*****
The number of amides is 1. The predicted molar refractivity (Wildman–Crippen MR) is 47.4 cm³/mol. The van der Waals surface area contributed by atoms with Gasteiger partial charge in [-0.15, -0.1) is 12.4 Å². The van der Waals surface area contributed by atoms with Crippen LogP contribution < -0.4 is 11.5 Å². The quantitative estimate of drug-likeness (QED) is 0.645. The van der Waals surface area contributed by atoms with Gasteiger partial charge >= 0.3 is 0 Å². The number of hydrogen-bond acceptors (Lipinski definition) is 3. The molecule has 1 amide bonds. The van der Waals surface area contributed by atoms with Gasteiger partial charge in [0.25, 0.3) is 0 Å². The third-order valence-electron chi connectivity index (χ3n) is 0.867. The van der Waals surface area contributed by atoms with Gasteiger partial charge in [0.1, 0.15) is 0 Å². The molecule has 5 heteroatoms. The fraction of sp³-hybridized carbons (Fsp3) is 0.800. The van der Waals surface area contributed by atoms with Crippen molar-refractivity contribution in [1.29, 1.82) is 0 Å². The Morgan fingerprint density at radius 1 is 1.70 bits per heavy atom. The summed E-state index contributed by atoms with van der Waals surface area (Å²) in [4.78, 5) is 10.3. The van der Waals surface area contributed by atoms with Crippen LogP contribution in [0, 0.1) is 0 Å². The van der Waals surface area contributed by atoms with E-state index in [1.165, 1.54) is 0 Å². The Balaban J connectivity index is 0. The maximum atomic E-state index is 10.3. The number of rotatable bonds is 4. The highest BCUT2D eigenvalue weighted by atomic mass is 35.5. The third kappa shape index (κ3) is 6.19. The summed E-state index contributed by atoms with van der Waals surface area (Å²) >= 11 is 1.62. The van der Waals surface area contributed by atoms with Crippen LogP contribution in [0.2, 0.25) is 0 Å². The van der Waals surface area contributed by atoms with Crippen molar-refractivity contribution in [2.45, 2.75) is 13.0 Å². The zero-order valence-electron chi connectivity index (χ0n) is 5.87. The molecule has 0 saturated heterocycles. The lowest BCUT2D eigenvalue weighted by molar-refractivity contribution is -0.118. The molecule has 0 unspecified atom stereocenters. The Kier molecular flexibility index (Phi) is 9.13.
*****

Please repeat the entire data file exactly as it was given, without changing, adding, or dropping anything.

The number of amides is 1. The predicted molar refractivity (Wildman–Crippen MR) is 47.4 cm³/mol. The van der Waals surface area contributed by atoms with Gasteiger partial charge in [-0.15, -0.1) is 12.4 Å². The van der Waals surface area contributed by atoms with Crippen LogP contribution < -0.4 is 11.5 Å². The quantitative estimate of drug-likeness (QED) is 0.645. The van der Waals surface area contributed by atoms with Gasteiger partial charge >= 0.3 is 0 Å². The number of hydrogen-bond acceptors (Lipinski definition) is 3. The molecule has 1 amide bonds. The van der Waals surface area contributed by atoms with Gasteiger partial charge in [0.25, 0.3) is 0 Å². The third-order valence-electron chi connectivity index (χ3n) is 0.867. The van der Waals surface area contributed by atoms with Gasteiger partial charge in [0.1, 0.15) is 0 Å². The molecule has 5 heteroatoms. The fraction of sp³-hybridized carbons (Fsp3) is 0.800. The van der Waals surface area contributed by atoms with Crippen molar-refractivity contribution in [1.29, 1.82) is 0 Å². The Morgan fingerprint density at radius 1 is 1.70 bits per heavy atom. The summed E-state index contributed by atoms with van der Waals surface area (Å²) in [4.78, 5) is 10.3. The van der Waals surface area contributed by atoms with Crippen LogP contribution in [0, 0.1) is 0 Å². The van der Waals surface area contributed by atoms with E-state index in [1.165, 1.54) is 0 Å². The Balaban J connectivity index is 0. The maximum atomic E-state index is 10.3. The number of rotatable bonds is 4. The highest BCUT2D eigenvalue weighted by atomic mass is 35.5. The third kappa shape index (κ3) is 6.19. The summed E-state index contributed by atoms with van der Waals surface area (Å²) >= 11 is 1.62. The van der Waals surface area contributed by atoms with Crippen LogP contribution in [0.2, 0.25) is 0 Å². The van der Waals surface area contributed by atoms with Crippen molar-refractivity contribution in [2.45, 2.75) is 13.0 Å². The zero-order valence-electron chi connectivity index (χ0n) is 5.87. The molecule has 0 saturated heterocycles. The lowest BCUT2D eigenvalue weighted by molar-refractivity contribution is -0.118. The molecule has 0 unspecified atom stereocenters. The Kier molecular flexibility index (Phi) is 9.13.